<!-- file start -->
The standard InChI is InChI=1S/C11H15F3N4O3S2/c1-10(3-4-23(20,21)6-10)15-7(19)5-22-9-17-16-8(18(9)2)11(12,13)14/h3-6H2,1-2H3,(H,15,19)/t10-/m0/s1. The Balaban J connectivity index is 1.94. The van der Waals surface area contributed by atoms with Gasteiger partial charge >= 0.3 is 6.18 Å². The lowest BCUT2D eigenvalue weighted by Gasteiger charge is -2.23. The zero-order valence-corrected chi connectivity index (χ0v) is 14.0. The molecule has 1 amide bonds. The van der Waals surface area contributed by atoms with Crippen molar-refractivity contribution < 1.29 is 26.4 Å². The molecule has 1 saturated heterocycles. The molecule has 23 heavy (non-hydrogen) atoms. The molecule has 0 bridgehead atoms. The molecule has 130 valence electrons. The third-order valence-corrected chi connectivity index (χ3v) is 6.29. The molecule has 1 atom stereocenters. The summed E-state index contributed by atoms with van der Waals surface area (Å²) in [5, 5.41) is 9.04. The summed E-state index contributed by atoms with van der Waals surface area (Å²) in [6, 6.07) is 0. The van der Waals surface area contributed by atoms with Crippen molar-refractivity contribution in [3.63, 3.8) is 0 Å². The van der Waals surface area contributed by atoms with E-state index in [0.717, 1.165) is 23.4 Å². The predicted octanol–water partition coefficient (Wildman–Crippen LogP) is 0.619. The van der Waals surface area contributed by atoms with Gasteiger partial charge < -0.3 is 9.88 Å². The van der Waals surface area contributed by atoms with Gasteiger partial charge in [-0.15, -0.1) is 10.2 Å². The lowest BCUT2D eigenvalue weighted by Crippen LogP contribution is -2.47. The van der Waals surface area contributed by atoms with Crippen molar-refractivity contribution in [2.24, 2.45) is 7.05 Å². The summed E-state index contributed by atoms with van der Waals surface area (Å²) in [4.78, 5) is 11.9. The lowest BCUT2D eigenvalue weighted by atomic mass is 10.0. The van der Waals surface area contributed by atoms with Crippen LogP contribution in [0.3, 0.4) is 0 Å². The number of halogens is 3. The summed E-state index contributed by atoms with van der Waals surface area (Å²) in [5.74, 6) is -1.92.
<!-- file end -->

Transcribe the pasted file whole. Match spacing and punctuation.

The standard InChI is InChI=1S/C11H15F3N4O3S2/c1-10(3-4-23(20,21)6-10)15-7(19)5-22-9-17-16-8(18(9)2)11(12,13)14/h3-6H2,1-2H3,(H,15,19)/t10-/m0/s1. The Balaban J connectivity index is 1.94. The van der Waals surface area contributed by atoms with Gasteiger partial charge >= 0.3 is 6.18 Å². The lowest BCUT2D eigenvalue weighted by Gasteiger charge is -2.23. The zero-order valence-corrected chi connectivity index (χ0v) is 14.0. The molecule has 1 amide bonds. The van der Waals surface area contributed by atoms with Crippen molar-refractivity contribution < 1.29 is 26.4 Å². The molecule has 1 saturated heterocycles. The molecule has 23 heavy (non-hydrogen) atoms. The molecule has 0 bridgehead atoms. The molecule has 130 valence electrons. The third-order valence-corrected chi connectivity index (χ3v) is 6.29. The molecule has 1 atom stereocenters. The summed E-state index contributed by atoms with van der Waals surface area (Å²) in [5, 5.41) is 9.04. The summed E-state index contributed by atoms with van der Waals surface area (Å²) in [6, 6.07) is 0. The van der Waals surface area contributed by atoms with Crippen molar-refractivity contribution in [3.63, 3.8) is 0 Å². The van der Waals surface area contributed by atoms with E-state index in [0.717, 1.165) is 23.4 Å². The predicted octanol–water partition coefficient (Wildman–Crippen LogP) is 0.619. The van der Waals surface area contributed by atoms with Gasteiger partial charge < -0.3 is 9.88 Å². The van der Waals surface area contributed by atoms with Gasteiger partial charge in [-0.15, -0.1) is 10.2 Å². The lowest BCUT2D eigenvalue weighted by Crippen LogP contribution is -2.47. The van der Waals surface area contributed by atoms with Crippen molar-refractivity contribution in [2.24, 2.45) is 7.05 Å². The summed E-state index contributed by atoms with van der Waals surface area (Å²) in [4.78, 5) is 11.9. The lowest BCUT2D eigenvalue weighted by atomic mass is 10.0. The van der Waals surface area contributed by atoms with Crippen LogP contribution in [0.3, 0.4) is 0 Å². The number of halogens is 3. The summed E-state index contributed by atoms with van der Waals surface area (Å²) in [5.74, 6) is -1.92.